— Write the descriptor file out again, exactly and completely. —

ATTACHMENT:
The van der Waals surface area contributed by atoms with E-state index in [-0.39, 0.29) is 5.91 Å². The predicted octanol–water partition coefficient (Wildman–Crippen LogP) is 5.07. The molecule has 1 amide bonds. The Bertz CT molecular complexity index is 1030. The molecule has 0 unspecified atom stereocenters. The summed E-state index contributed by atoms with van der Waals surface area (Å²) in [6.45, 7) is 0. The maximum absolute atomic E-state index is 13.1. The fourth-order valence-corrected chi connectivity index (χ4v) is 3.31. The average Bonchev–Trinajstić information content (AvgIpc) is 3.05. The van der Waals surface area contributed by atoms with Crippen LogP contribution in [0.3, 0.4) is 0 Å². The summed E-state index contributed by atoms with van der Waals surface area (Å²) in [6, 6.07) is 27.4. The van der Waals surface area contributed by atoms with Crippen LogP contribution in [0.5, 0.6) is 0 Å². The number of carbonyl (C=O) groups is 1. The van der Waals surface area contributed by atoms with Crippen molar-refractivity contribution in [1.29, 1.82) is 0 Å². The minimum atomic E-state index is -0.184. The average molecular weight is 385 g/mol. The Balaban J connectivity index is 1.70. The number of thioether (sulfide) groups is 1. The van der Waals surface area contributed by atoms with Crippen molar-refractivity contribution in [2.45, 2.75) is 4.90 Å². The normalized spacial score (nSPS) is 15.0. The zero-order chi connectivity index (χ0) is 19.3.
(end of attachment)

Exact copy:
The van der Waals surface area contributed by atoms with E-state index in [-0.39, 0.29) is 5.91 Å². The predicted octanol–water partition coefficient (Wildman–Crippen LogP) is 5.07. The molecule has 1 amide bonds. The Bertz CT molecular complexity index is 1030. The molecule has 0 unspecified atom stereocenters. The summed E-state index contributed by atoms with van der Waals surface area (Å²) in [6.45, 7) is 0. The maximum absolute atomic E-state index is 13.1. The fourth-order valence-corrected chi connectivity index (χ4v) is 3.31. The average Bonchev–Trinajstić information content (AvgIpc) is 3.05. The van der Waals surface area contributed by atoms with Crippen LogP contribution in [0.3, 0.4) is 0 Å². The summed E-state index contributed by atoms with van der Waals surface area (Å²) in [6, 6.07) is 27.4. The van der Waals surface area contributed by atoms with Crippen LogP contribution in [0.5, 0.6) is 0 Å². The number of carbonyl (C=O) groups is 1. The van der Waals surface area contributed by atoms with Crippen molar-refractivity contribution in [1.29, 1.82) is 0 Å². The minimum atomic E-state index is -0.184. The average molecular weight is 385 g/mol. The Balaban J connectivity index is 1.70. The number of thioether (sulfide) groups is 1. The van der Waals surface area contributed by atoms with Crippen molar-refractivity contribution in [2.45, 2.75) is 4.90 Å². The normalized spacial score (nSPS) is 15.0. The zero-order chi connectivity index (χ0) is 19.3.